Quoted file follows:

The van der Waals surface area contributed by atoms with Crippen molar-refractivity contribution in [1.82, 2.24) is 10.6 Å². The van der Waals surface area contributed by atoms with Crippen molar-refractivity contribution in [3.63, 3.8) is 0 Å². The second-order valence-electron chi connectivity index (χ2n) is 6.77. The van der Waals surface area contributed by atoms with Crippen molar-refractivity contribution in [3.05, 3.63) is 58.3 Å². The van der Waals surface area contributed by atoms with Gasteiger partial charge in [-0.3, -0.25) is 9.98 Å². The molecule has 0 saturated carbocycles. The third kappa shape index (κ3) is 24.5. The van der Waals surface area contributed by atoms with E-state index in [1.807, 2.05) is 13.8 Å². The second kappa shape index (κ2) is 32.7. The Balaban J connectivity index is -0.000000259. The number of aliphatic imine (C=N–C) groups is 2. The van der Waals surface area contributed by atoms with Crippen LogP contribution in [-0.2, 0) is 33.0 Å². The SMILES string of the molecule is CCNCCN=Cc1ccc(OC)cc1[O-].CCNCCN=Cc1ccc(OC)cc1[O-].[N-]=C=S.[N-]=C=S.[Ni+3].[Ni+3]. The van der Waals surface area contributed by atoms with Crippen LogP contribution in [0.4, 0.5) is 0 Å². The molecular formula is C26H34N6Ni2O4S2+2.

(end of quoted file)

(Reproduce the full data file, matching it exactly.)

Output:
The van der Waals surface area contributed by atoms with Crippen molar-refractivity contribution in [1.82, 2.24) is 10.6 Å². The van der Waals surface area contributed by atoms with Crippen molar-refractivity contribution in [3.63, 3.8) is 0 Å². The second-order valence-electron chi connectivity index (χ2n) is 6.77. The van der Waals surface area contributed by atoms with Crippen molar-refractivity contribution in [3.05, 3.63) is 58.3 Å². The van der Waals surface area contributed by atoms with Gasteiger partial charge in [-0.3, -0.25) is 9.98 Å². The molecule has 0 saturated carbocycles. The third kappa shape index (κ3) is 24.5. The van der Waals surface area contributed by atoms with E-state index in [1.807, 2.05) is 13.8 Å². The second kappa shape index (κ2) is 32.7. The Balaban J connectivity index is -0.000000259. The number of aliphatic imine (C=N–C) groups is 2. The van der Waals surface area contributed by atoms with Crippen LogP contribution in [-0.2, 0) is 33.0 Å². The SMILES string of the molecule is CCNCCN=Cc1ccc(OC)cc1[O-].CCNCCN=Cc1ccc(OC)cc1[O-].[N-]=C=S.[N-]=C=S.[Ni+3].[Ni+3]. The van der Waals surface area contributed by atoms with Crippen LogP contribution in [0.4, 0.5) is 0 Å². The molecular formula is C26H34N6Ni2O4S2+2.